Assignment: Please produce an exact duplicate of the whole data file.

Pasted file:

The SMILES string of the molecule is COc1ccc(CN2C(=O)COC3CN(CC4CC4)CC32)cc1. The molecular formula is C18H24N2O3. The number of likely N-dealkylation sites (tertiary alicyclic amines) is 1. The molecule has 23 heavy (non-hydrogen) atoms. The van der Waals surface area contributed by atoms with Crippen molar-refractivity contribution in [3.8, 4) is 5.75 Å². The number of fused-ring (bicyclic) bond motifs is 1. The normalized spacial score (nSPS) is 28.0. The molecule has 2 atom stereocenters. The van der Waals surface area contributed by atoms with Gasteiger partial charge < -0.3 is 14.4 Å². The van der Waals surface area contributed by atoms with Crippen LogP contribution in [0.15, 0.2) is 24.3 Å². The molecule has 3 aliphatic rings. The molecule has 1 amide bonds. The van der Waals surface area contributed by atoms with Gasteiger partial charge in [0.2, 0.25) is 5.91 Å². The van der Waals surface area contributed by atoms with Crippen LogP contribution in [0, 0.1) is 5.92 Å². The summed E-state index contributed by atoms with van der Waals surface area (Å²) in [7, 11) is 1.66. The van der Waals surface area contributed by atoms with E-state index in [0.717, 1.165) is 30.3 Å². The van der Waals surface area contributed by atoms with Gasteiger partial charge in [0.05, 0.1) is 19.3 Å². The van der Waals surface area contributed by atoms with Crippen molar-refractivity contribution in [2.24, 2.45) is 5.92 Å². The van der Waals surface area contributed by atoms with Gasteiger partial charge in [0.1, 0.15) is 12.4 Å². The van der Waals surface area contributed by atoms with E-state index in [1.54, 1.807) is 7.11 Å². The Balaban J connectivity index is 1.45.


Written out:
The SMILES string of the molecule is COc1ccc(CN2C(=O)COC3CN(CC4CC4)CC32)cc1. The molecular formula is C18H24N2O3. The number of likely N-dealkylation sites (tertiary alicyclic amines) is 1. The molecule has 23 heavy (non-hydrogen) atoms. The van der Waals surface area contributed by atoms with Crippen molar-refractivity contribution in [3.8, 4) is 5.75 Å². The number of fused-ring (bicyclic) bond motifs is 1. The normalized spacial score (nSPS) is 28.0. The molecule has 2 atom stereocenters. The van der Waals surface area contributed by atoms with Gasteiger partial charge < -0.3 is 14.4 Å². The van der Waals surface area contributed by atoms with Crippen LogP contribution in [0.15, 0.2) is 24.3 Å². The molecule has 3 aliphatic rings. The molecule has 1 amide bonds. The van der Waals surface area contributed by atoms with Gasteiger partial charge in [0.2, 0.25) is 5.91 Å². The van der Waals surface area contributed by atoms with Crippen LogP contribution in [0, 0.1) is 5.92 Å². The summed E-state index contributed by atoms with van der Waals surface area (Å²) in [7, 11) is 1.66. The van der Waals surface area contributed by atoms with E-state index in [0.717, 1.165) is 30.3 Å². The van der Waals surface area contributed by atoms with Gasteiger partial charge in [0.05, 0.1) is 19.3 Å². The van der Waals surface area contributed by atoms with Crippen molar-refractivity contribution in [2.24, 2.45) is 5.92 Å². The van der Waals surface area contributed by atoms with Gasteiger partial charge in [0.1, 0.15) is 12.4 Å². The van der Waals surface area contributed by atoms with E-state index in [1.54, 1.807) is 7.11 Å². The Balaban J connectivity index is 1.45.